In the second half of the 16th century this luxury industry was sidelined, was increasingly dependent on larger sales and faster production and was completely abandoned in the Duchy of Urbino in the course of the 17th century. In 1718 there was still a pottery factory in Pesaro that produced ordinary vessels. In some places their own traditions have been given up entirely and the fashionable blue and white tableware is imitated in Delft style . Only in Abruzzo and Naples were attempts to renew the majolica manufacture around 1700. This frequent Neapolitan majolica did not reach the rank of the earlier products.
Towards the end of the 19th century, majolica production revived in many places in Europe. The first to attempt this on an extensive basis was Ginori in his factory in Doccia near Florence. Above all, he took the urban majolica as a model, the opalescent metallic sheen of the majolica at Gubbio was imitated. Replicas of the colored and glazed reliefs by Luca della Robbia and his successors were sold as originals to art dealers and tourists. A new way of doing things arose when the colors and glaze of majolica were transferred to statuettes and groups of a very popular type and with a drastic, lively effect.
In 1901 the Grand Ducal Majolica Manufactory was founded in Baden , which still exists as the State Majolica Manufactory Karlsruhe . The German Emperor Wilhelm II. Founded in 1904 at his summer residence in Kadinen a majolica workshop whose products as Kadiner tiles, for example, in Berlin at subway stations, representative buildings ( Wertheim on Leipziger Platz , Weinhaus Kempinski) and the wedding hall of the synagogue Fasanenstraße found using .
In the last third of the 19th and first half of the 20th centuries there were a number of ceramic factories that produced colored glazed ceramics. The term "majolica" has also become established for them, but only those with white lead-tin oxide glazes can correctly be called majolica.
- Tjark Hausmann: Majolica. Spanish and Italian ceramics from the 14th to the 18th centuries. Berlin 1972.
- Rainer G. Richter: Gods, Heroes and Grotesques - The Golden Age of Majolica. Exhib. Cat. Of the Staatliche Kunstsammlungen Dresden, Kunstgewerbemuseum Schloss Pillnitz , Hirmer Verlag, Munich 2006, ISBN 3-7774-3195-8 .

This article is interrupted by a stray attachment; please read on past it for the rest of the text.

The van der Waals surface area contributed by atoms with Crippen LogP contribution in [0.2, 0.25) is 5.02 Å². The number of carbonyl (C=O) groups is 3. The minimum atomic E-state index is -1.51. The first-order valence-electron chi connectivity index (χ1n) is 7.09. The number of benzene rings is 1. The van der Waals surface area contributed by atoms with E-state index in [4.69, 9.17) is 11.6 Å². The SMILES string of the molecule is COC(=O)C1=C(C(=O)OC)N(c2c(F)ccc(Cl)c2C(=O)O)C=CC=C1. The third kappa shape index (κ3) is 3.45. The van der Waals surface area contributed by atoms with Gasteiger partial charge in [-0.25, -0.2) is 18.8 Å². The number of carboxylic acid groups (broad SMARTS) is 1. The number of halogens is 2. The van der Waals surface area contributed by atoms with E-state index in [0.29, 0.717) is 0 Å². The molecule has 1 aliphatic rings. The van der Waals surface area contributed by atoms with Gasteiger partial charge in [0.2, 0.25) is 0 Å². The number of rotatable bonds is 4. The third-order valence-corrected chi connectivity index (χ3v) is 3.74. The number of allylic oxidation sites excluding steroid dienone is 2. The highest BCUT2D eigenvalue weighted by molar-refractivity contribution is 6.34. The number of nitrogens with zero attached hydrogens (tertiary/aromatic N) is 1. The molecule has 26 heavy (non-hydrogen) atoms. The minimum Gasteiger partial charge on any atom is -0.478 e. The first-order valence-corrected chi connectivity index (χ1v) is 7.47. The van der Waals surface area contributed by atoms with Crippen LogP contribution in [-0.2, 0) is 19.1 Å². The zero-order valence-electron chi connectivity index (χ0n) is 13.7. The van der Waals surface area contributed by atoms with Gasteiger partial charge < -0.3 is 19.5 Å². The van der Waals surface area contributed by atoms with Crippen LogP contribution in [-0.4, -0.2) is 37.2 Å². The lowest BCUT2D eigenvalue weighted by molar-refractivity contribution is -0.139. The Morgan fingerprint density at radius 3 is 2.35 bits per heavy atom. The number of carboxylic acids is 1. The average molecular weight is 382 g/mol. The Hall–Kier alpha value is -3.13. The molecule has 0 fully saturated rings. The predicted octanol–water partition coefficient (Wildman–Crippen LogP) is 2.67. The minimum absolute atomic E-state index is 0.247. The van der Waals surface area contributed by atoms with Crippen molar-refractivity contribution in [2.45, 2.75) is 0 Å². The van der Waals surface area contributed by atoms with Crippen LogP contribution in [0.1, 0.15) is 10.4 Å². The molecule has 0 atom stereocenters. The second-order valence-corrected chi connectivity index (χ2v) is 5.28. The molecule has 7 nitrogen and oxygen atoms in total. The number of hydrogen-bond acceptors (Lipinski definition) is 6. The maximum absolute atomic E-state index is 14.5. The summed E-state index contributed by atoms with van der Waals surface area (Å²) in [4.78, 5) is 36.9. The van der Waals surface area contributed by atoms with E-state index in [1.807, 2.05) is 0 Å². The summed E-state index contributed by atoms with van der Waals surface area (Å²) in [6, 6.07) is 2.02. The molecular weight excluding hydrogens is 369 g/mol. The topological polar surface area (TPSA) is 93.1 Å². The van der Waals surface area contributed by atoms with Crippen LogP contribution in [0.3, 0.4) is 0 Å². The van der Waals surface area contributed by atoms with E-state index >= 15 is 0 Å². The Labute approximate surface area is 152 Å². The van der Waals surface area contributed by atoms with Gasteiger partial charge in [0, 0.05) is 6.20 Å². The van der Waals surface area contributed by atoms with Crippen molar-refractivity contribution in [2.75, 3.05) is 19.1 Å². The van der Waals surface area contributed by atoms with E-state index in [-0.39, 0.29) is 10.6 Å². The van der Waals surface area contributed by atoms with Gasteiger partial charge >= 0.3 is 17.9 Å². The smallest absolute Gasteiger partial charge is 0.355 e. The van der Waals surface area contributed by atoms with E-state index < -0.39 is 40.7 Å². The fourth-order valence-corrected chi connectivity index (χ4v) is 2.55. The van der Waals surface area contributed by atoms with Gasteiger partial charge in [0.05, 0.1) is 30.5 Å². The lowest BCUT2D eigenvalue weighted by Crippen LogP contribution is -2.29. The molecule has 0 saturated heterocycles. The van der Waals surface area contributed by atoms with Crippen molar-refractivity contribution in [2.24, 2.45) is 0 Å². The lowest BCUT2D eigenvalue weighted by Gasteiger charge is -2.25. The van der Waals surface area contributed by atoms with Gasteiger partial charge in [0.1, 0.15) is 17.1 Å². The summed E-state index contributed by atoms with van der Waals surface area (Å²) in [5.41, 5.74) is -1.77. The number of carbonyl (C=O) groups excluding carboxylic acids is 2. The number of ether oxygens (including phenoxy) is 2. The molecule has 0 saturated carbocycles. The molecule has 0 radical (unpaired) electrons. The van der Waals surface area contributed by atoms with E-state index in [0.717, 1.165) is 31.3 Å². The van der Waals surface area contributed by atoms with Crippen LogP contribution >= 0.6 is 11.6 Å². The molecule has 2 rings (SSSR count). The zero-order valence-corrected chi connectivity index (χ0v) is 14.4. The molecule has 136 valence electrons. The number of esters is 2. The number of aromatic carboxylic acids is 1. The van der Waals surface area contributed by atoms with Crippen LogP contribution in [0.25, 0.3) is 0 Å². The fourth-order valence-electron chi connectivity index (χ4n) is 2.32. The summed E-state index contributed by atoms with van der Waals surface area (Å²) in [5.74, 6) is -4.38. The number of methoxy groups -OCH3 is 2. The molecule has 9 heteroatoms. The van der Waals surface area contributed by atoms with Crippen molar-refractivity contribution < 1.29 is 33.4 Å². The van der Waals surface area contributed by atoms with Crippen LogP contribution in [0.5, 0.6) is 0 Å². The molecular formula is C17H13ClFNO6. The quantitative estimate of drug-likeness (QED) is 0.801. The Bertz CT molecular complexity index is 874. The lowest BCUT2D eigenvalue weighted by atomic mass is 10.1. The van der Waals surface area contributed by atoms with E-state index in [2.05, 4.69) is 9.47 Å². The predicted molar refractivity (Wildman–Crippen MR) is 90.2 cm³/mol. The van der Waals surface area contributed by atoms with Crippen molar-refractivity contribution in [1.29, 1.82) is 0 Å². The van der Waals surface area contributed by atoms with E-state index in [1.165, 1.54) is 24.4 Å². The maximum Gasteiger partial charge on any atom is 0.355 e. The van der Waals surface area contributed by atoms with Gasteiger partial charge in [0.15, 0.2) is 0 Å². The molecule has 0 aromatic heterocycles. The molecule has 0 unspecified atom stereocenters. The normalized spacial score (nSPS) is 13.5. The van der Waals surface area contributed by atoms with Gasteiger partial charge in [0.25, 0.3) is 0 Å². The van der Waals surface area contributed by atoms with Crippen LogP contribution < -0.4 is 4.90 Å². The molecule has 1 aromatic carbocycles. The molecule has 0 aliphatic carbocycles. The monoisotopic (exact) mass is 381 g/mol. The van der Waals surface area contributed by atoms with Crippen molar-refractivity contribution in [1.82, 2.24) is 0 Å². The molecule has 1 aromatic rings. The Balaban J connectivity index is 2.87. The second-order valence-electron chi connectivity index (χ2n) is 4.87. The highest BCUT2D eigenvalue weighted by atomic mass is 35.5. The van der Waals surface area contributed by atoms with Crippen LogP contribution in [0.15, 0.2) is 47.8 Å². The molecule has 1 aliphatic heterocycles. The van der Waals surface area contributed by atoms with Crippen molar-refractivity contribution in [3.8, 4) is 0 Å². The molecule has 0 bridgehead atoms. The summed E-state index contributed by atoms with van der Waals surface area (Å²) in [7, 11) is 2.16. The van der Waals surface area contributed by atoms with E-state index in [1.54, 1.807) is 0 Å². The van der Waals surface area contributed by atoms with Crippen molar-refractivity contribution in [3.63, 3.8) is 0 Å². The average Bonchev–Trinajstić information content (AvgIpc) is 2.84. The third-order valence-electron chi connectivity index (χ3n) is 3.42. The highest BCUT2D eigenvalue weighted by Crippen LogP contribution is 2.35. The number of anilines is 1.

- Georg Ulrich Grossmann (Ed.): Fire colors. Majolica from Sicily, 1550–2000. Exhib. Germanisches Nationalmuseum, Nuremberg, 2000, ISBN 3-926982-70-5 .
- Silvia Glaser: Majolica. The Italian faience in the Germanic National Museum in Nuremberg . Inventory catalog. Nuremberg 2000. ISBN 3-926982-69-1 .
- Silvia Glaser (ed.): Italian faience of the Renaissance. Their traces in international museum collections . Nuremberg 2004 (Scientific supplements to the Anzeiger des Germanisches Nationalmuseums, 22), ISBN 3-926982-97-7 .
- Jirina Vydrová, Josef Ehm, Oskar Vogel: Italian majolica in Czechoslovak collections. Prague 1960.
- Nicola Moufang : The Grand Ducal Majolica Manufactory in Karlsruhe. Karl Winter, Heidelberg 1920.
- Jörn Barfod: The emperor's ceramics. 100 years of the Cadinen Royal Majolica Workshops. Husum Verlag, Husum 2003, ISBN 3-89876-129-0 .
- Petra Krutisch: In the spirit of the ancients ... Italian majolica of historicism. (Exhibition catalog) Hatje, Stuttgart 1995.
- Gustav Weiß: Ceramic Lexicon. 3rd edition Bern 1998/2003, p. 197.
- A detailed summary of the research on this prehistory in: Brigitte Klesse: Majolika (catalogs of the Kunstgewerbemuseum Cologne) Cologne 1966, pp. 8–18.
- Cadin brickworks.
- See: Tjark Hausmann.